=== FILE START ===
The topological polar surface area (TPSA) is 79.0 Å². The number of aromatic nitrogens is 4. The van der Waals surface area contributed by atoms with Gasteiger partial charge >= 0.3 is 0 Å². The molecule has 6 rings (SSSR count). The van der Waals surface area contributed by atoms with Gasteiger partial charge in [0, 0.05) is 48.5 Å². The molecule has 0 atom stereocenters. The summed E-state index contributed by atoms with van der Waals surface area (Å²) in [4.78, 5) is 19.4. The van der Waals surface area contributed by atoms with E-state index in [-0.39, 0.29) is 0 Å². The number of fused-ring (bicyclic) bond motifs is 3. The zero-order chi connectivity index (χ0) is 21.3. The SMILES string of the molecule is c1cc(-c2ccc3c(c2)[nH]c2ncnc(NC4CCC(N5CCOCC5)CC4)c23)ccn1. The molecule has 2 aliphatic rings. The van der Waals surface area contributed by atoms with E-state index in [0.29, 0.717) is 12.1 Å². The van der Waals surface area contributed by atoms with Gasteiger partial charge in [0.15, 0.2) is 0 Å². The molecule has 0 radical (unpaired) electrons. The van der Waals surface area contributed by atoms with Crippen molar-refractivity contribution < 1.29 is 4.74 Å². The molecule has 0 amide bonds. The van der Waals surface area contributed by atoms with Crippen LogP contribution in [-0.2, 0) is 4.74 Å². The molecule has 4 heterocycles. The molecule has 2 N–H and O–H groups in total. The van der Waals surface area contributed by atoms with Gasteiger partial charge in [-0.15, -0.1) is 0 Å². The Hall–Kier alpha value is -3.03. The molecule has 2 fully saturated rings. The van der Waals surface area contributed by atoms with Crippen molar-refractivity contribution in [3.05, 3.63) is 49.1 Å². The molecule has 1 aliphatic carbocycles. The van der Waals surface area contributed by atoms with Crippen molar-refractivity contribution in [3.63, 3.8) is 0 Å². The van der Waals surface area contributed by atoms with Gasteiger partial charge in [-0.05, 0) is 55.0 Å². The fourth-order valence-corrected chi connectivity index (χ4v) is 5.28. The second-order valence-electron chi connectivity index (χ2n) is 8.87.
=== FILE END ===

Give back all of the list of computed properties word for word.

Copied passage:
The topological polar surface area (TPSA) is 79.0 Å². The number of aromatic nitrogens is 4. The van der Waals surface area contributed by atoms with Gasteiger partial charge >= 0.3 is 0 Å². The molecule has 6 rings (SSSR count). The van der Waals surface area contributed by atoms with Gasteiger partial charge in [0, 0.05) is 48.5 Å². The molecule has 0 atom stereocenters. The summed E-state index contributed by atoms with van der Waals surface area (Å²) in [4.78, 5) is 19.4. The van der Waals surface area contributed by atoms with E-state index in [-0.39, 0.29) is 0 Å². The number of fused-ring (bicyclic) bond motifs is 3. The zero-order chi connectivity index (χ0) is 21.3. The SMILES string of the molecule is c1cc(-c2ccc3c(c2)[nH]c2ncnc(NC4CCC(N5CCOCC5)CC4)c23)ccn1. The molecule has 2 aliphatic rings. The van der Waals surface area contributed by atoms with E-state index in [0.29, 0.717) is 12.1 Å². The van der Waals surface area contributed by atoms with Gasteiger partial charge in [0.15, 0.2) is 0 Å². The molecule has 0 radical (unpaired) electrons. The van der Waals surface area contributed by atoms with Crippen molar-refractivity contribution < 1.29 is 4.74 Å². The molecule has 0 amide bonds. The van der Waals surface area contributed by atoms with Crippen LogP contribution in [-0.2, 0) is 4.74 Å². The molecule has 4 heterocycles. The molecule has 2 N–H and O–H groups in total. The van der Waals surface area contributed by atoms with Gasteiger partial charge in [-0.15, -0.1) is 0 Å². The Hall–Kier alpha value is -3.03. The molecule has 2 fully saturated rings. The van der Waals surface area contributed by atoms with Crippen molar-refractivity contribution in [3.05, 3.63) is 49.1 Å². The molecule has 1 aliphatic carbocycles. The van der Waals surface area contributed by atoms with Crippen molar-refractivity contribution in [3.63, 3.8) is 0 Å². The van der Waals surface area contributed by atoms with Gasteiger partial charge in [-0.05, 0) is 55.0 Å². The fourth-order valence-corrected chi connectivity index (χ4v) is 5.28. The second-order valence-electron chi connectivity index (χ2n) is 8.87.